Clean Logix is a family owned and operated company based in Grand Rapids, Michigan. It was created to serve the growing need of high end automation equipment in the food and beverage sanitation market.
Clean Logix manufactures smart sanitation systems for the food processing industry.
Their Allocation Logix system dispenses hazardous cleaning chemicals in precise amounts, while tracking and controlling how much is used, when, where and by whom. While in the field, the machine can be remotely programmed with new chemical formulations from a web application. That application also collects and displays information about machine usage and remaining chemical stock.
The Allocation Logix software had reached a level of complexity such that Clean Logix was having difficulty adding new features while maintaining the existing code. The company was in talks with a major new client and they decided they needed to shed their technical debt and overhaul their system.
We incorporated new hardware controllers, reduced overall code complexity, and added many new features to the system, allowing it to handle a whole host of practical new hardware, expanding Clean Logix’s potential client base.
The Allocation Logix system used several technologies that were new to Mutually Human: Qt for the user interface, Datamapper as an ORM, the CAN bus communication interface to the custom hardware, and MODBUS for interfacing with industrial control software.
We’re always excited by projects that allow us to apply our process and experience to new technologies — whether they’re new to the world, or just new to us.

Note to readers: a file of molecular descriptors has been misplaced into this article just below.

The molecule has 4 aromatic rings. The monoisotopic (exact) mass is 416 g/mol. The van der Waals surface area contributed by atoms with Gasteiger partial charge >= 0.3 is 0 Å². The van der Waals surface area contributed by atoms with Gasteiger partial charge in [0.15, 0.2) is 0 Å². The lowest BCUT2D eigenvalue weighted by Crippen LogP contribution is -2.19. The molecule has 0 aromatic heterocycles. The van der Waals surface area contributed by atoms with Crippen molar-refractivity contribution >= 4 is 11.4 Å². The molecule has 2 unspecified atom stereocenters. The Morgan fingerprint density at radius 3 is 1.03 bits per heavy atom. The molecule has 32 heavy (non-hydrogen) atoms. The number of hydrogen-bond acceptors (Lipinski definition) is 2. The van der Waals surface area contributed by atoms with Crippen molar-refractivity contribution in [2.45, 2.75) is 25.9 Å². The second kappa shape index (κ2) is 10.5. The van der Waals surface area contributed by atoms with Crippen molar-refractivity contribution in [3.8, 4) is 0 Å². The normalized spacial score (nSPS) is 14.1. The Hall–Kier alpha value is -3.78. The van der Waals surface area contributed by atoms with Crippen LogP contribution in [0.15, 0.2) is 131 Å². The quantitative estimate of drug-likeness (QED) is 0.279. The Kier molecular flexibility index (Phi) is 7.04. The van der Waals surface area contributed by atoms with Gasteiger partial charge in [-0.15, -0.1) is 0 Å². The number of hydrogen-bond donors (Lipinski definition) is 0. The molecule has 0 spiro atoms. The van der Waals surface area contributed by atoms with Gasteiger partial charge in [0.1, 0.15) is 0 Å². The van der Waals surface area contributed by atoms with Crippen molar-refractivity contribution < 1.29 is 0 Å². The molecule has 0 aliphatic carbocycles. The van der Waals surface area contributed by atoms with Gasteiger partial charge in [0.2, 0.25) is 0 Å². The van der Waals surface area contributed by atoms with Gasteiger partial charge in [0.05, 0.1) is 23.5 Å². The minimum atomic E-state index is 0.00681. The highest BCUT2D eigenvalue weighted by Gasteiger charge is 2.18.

Accuracy in Variable Conditions
Every installation of the Allocation Logix system will dispense slightly differently due to all the variables involved — different pumps, different lengths of delivery tubing, and even day to day changes in temperature and air pressure can affect the flow rate.
In spite of this, the machine must dispense accurately. Inaccurate dispenses could damage the equipment being cleaned (valued in the hundreds of thousands of dollars), or even the people doing the cleaning. This meant ensuring the software could learn on the fly from each new dispense, and reacting to changes in chemical viscosity, hose configuration, and human error.
Breadth of Project Scope
The project involved understanding embedded code, system-level and user-level software running on a single unix machine, cloud-based web back-end software, and front-end browser-based applications. This is an extremely broad stretch of technologies; our diverse and multi-disciplinary team at Mutually Human is well suited to projects with complex and wide-ranging challenges.
Since we were touching every aspect of the system’s code, we started by cataloguing the machine’s capabilities, and carefully duplicating and improving upon each of them using the new hardware.
We greatly increased the modularity of the code by breaking it into small, manageable parts. This makes it easier for developers to understand the intention and function of each part, and also increased our ability to ensure code quality through automated testing.
Using machine learning techniques, we built the unit’s dispensing algorithm to adapt to all kinds of changes without attempting to maintain a fixed list of influencing factors. This is especially important since the system had a significant hardware component, and would be installed in many different locations with varying environmental factors. Listing and understanding all the factors that could affect the system at every location would be impossible. Our abstract mathematical model was able to encompass those factors without explicitly enumerating them.
The machine’s dispensing accuracy improved 20×. At the end of our work, it was capable of dispensing chemicals in volumes of many liters, to an accuracy of a few milliliters. This allowed Clean Logix to sell the system to entirely new markets that were not possible before.
We added a number of new features while significantly reducing the total amount of code. The codebase, though not completely restored, was more extensible and maintainable at the end of our work. This reduction in technical debt should pay back dividends as the system grows into the future.